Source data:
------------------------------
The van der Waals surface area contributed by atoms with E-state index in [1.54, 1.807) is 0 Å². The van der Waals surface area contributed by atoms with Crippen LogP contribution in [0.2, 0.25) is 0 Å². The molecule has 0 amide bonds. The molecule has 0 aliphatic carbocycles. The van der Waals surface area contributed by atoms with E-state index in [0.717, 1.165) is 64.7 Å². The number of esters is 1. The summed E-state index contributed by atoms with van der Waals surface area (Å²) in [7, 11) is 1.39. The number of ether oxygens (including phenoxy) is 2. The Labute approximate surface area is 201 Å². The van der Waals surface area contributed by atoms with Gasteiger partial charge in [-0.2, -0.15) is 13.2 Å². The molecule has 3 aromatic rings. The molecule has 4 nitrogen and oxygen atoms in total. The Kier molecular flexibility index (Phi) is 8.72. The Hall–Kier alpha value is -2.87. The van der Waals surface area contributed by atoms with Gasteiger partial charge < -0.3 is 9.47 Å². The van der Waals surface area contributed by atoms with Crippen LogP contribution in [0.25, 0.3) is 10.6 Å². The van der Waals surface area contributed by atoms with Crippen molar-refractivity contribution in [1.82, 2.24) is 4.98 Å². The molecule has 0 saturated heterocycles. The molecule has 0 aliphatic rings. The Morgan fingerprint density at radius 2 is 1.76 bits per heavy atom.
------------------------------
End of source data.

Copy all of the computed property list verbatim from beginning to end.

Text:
The van der Waals surface area contributed by atoms with E-state index in [1.54, 1.807) is 0 Å². The van der Waals surface area contributed by atoms with Crippen LogP contribution in [0.2, 0.25) is 0 Å². The molecule has 0 amide bonds. The molecule has 0 aliphatic carbocycles. The van der Waals surface area contributed by atoms with E-state index in [0.717, 1.165) is 64.7 Å². The number of esters is 1. The summed E-state index contributed by atoms with van der Waals surface area (Å²) in [7, 11) is 1.39. The number of ether oxygens (including phenoxy) is 2. The Labute approximate surface area is 201 Å². The van der Waals surface area contributed by atoms with Gasteiger partial charge in [-0.2, -0.15) is 13.2 Å². The molecule has 3 aromatic rings. The molecule has 4 nitrogen and oxygen atoms in total. The Kier molecular flexibility index (Phi) is 8.72. The Hall–Kier alpha value is -2.87. The van der Waals surface area contributed by atoms with Gasteiger partial charge < -0.3 is 9.47 Å². The van der Waals surface area contributed by atoms with Crippen LogP contribution in [0.25, 0.3) is 10.6 Å². The van der Waals surface area contributed by atoms with Crippen molar-refractivity contribution in [1.82, 2.24) is 4.98 Å². The molecule has 0 saturated heterocycles. The molecule has 0 aliphatic rings. The Morgan fingerprint density at radius 2 is 1.76 bits per heavy atom.